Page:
BACKGROUND: Attention-deficit/hyperactivity disorder (ADHD) has been associated with hyperfocus, a transient experience of enhanced attentional focus and diminished awareness of time and the environment.
AIMS: This study aims to investigate the association between the frequency, duration and pervasiveness of hyperfocus across different situations in adults with and without ADHD.
METHOD AND PROCEDURES: Within a healthy sample (n = 1124), we analysed correlations between scores on the ADHD Rating Scale and self-reports of frequency, duration and pervasiveness of hyperfocus. An ADHD patient group (n = 78) was compared to matched healthy participants on all hyperfocus variables.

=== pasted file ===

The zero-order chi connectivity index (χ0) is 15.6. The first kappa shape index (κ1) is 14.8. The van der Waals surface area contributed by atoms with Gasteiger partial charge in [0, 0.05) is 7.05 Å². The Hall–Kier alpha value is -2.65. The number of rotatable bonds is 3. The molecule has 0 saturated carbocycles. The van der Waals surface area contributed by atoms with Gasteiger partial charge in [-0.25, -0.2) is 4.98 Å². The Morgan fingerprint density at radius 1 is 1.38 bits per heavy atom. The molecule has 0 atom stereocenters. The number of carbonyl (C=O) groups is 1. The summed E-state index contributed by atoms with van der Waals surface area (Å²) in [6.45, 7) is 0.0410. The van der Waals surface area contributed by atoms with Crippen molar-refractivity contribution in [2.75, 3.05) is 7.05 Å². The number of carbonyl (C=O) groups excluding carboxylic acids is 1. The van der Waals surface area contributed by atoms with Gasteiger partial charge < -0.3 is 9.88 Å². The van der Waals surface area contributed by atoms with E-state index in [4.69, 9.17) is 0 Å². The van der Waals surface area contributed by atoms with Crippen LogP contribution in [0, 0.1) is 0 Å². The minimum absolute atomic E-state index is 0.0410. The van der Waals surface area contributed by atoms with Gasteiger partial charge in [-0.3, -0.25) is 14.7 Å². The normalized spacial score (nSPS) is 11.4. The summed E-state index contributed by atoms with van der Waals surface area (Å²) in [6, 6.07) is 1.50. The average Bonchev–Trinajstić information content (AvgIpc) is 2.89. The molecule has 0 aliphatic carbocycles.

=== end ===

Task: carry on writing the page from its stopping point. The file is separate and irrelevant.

OUTCOMES AND RESULTS: In healthy adults, the frequency of hyperfocus was positively correlated with ADHD traits; older age and higher education were correlated with fewer hyperfocus occurrences in a smaller number of situations. ADHD patients and matched controls did not differ in the occurrence, frequency, duration and pervasiveness of hyperfocus, but hyperfocus was less likely to occur in educational and social situations in ADHD patients.
CONCLUSIONS AND IMPLICATIONS: Hyperfocus experiences are not specific of ADHD patients. The divergent findings might reflect multiple hyperfocus dimensions (situational and motivational) assessed in different studies which need to be addressed in future research.